Thai Airways International Plc, the nation’s flagship carrier, got court approval for its debt restructuring on Monday.
The Central Bankruptcy Court decided that the airline can proceed with its plan to rehabilitate its debt. The company, which had total liabilities of 332.2 billion baht at the end of June, faces one of its biggest challenges in its 60-year history as the pandemic hits the country’s tourism-dependent economy.
The Covid-19 crisis has devastated the global travel industry, forcing airlines to suspend flights, lay off employees and seek financial help from governments and investors. Companies such as Virgin Australia Holdings Ltd and Avianca Holdings SA, Latin America’s second-largest airline, have gone into administration or sought bankruptcy protection.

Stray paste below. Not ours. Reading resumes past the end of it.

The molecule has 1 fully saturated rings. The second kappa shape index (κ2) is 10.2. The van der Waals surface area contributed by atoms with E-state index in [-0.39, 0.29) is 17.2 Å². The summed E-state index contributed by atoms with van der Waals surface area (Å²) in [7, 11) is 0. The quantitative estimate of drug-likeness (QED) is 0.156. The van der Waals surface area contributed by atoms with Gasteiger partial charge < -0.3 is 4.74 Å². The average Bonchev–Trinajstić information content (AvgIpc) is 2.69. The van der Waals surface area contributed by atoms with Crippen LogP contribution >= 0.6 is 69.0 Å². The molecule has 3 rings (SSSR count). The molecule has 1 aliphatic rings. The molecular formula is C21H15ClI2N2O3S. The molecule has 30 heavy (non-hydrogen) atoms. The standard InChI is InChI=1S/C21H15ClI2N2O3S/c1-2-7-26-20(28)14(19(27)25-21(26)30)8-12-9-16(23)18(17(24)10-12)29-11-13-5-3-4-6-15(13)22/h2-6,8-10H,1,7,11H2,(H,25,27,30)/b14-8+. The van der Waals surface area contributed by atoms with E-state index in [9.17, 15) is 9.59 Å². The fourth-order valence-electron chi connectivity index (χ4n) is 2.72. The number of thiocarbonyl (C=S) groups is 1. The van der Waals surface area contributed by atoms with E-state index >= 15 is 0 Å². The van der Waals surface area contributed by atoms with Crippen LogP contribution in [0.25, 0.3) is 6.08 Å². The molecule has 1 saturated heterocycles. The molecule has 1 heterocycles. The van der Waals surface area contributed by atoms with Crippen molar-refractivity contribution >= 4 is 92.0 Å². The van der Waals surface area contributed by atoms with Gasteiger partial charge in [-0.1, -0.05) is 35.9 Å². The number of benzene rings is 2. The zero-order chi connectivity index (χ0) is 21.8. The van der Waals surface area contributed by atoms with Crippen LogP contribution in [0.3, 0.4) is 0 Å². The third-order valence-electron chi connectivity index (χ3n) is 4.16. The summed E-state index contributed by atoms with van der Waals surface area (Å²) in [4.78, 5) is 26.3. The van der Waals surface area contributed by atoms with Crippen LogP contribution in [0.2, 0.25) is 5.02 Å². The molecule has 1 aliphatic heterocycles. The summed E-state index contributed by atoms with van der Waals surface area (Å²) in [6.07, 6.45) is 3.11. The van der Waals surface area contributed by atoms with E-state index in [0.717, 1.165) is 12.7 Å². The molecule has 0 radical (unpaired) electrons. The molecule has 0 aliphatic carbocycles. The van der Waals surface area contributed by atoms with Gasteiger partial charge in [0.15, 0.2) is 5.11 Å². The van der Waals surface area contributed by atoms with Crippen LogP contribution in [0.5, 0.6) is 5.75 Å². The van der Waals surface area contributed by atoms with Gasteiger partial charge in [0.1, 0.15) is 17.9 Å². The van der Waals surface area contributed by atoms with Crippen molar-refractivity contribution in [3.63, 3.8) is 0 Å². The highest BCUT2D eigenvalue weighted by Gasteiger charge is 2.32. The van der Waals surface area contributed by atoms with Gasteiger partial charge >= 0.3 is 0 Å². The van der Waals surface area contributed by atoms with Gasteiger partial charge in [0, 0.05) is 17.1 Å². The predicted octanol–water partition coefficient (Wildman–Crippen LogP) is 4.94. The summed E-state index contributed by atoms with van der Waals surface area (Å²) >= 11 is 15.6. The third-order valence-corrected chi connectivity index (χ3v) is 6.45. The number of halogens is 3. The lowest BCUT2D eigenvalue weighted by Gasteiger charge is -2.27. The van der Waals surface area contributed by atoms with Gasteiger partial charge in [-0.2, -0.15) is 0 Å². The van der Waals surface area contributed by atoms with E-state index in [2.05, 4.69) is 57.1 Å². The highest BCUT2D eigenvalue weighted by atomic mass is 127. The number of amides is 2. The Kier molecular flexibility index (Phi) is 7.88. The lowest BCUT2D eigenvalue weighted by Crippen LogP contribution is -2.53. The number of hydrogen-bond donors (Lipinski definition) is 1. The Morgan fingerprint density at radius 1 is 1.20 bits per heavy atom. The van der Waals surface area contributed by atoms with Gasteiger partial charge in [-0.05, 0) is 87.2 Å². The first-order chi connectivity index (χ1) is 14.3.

Industry strains have been mounting in Asia, with Singapore Airlines Ltd eliminating about 20% of its workforce. Thai Airways creditors are likely faced with a protracted process: the company is estimating that the rehabilitation could take as long as seven years.
The court ruling may allow Thai Airways to start talks soon with debt-holders on the terms of restructuring the dues.
“The court’s debt rehabilitation approval is just a tiny step,” Chanchai Chaiprasit, chief executive officer of PricewaterhouseCooper’s Thai